When you get older chickens, they do not need you to take care of them. I mean to say that you still have to address a few things, but you can mostly leave them hands free.

Comparing raising chicks that are just out of the egg and those that are about a month in age can bring up some great differences. Chicks that are a month or so old are starting to show feathers and a larger size than younger chicks. You can even look into hatchery purchased chicks.

You still have to take care of their temperature and food, as well as water and comfort. You have to address all of these concerns no matter the age of the chick, even if they are adults.

These concerns are still a problem, but they have more of them when they get older. They have to take in more food and take up more space, making all of these concerns a greater problem. They get bigger, so they need more. Consequently, you have to adjust your schedule appropriately, and make sure you take care of these things.

When they are young, you have to make sure the water is sterilized (via boiling or other method), so that it will be safe for them to drink and digest. Once they get a bit older, though, they can handle water not actively sterilized. You just have to verify that the water you get them is clean, tap water equivalent, and you’ll be fine. Do you not know if the water is safe? Boil it to be sure.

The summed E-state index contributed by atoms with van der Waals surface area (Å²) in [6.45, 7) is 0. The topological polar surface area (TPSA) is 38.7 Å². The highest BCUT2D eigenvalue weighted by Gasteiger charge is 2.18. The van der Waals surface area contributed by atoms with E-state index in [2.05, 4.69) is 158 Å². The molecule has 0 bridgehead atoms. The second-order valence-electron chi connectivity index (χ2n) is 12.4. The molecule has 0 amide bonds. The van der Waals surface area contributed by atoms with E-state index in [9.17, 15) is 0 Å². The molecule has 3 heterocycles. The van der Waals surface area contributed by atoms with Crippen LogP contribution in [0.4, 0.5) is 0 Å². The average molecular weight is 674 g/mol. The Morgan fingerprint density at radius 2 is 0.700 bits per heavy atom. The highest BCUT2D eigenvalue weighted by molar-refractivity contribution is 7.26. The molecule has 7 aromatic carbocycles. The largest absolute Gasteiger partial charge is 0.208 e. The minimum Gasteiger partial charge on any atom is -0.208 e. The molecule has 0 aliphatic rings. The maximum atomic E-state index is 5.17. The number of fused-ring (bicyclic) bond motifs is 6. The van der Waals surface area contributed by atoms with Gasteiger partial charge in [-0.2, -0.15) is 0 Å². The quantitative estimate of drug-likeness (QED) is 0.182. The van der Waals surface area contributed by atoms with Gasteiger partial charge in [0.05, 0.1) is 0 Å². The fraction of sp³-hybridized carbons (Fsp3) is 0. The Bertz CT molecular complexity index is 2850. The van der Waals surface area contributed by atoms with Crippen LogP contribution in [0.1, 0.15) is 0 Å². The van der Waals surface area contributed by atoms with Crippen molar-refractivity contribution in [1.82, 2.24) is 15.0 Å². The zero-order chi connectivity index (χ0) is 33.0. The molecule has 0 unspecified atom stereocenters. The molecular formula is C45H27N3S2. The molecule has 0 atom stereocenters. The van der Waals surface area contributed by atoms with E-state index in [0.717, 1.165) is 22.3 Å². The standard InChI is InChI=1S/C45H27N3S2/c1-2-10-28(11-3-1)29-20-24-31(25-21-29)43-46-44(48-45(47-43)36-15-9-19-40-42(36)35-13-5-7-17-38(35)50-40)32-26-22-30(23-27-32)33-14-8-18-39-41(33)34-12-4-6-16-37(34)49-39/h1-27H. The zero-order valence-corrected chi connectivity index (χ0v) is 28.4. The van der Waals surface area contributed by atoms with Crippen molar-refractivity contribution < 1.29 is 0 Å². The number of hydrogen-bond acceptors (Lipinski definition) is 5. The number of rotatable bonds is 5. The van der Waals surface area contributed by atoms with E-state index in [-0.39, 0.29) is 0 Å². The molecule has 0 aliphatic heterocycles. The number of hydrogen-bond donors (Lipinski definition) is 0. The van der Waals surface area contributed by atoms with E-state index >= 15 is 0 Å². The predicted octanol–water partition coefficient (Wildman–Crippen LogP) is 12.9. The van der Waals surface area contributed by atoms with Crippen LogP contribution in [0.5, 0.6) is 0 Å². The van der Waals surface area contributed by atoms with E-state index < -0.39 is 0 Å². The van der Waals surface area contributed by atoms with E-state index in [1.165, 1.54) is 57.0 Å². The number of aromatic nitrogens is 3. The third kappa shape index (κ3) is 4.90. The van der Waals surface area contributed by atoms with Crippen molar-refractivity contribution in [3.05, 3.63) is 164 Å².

Do not even try to place a jug on a dish as the chicks get older. These older chicks will just tip over the jug more often, spilling all of the water everywhere and making more work for you. Make sure that you use a pot or plastic water jug, something that will not tip over as easily, as you give them water. Agricultural stores will also feature specialized water containers for them.

You can still give them food for baby chickens. However, you can try to incorporate mashed potatoes and the like into their food if you wish. While potato peelings are not appetizing for them, mashing the innards of the potato is very appealing. You could even include chopped up lettuce and grass, as well as cabbage if you want to introduce some vegetables and roughage into their diet. Insects? They absolutely love them.

Somehow, chickens like dust baths and rolling around in dirt. Not only that, they can rub the feathers in the dirt and clean them by shaking them. It can start to become routine for them. When they act like this, you might want them to be able to dustbathe, so keep a sandbox handy so they can clean themselves. Despite this, keep their environs as clean as possible. Keep enough space in their area so they do not feel cramped, and so they can move about freely and sleep.

In terms of heat, there is less of a concern for them as they get older. Due to the feathers that these adult chicks have grown, they will not have to worry as much about keeping warm, especially as they grow more of them. Whatever feathers they have can serve to protect them as the temperature drops and night falls. If you want to guarantee their safety and warmth, just turn down the heat lamp a bit but still have it on. Keep a temperature of at least 20 degrees near the chicks. You should also consider building a coop for these chickens.

If you do run into issues, just look at the problem logically. With the help of these essentials, you should have a good handle on raising chickens.

For more information on how to properly build a chicken coop, go to http://www.easilybuildachickencoop.com/.

Time lapse video from one week old to laying eggs. We get around 20 eggs a day and I let them free range when the the weather is good. Learn to be self suffi…
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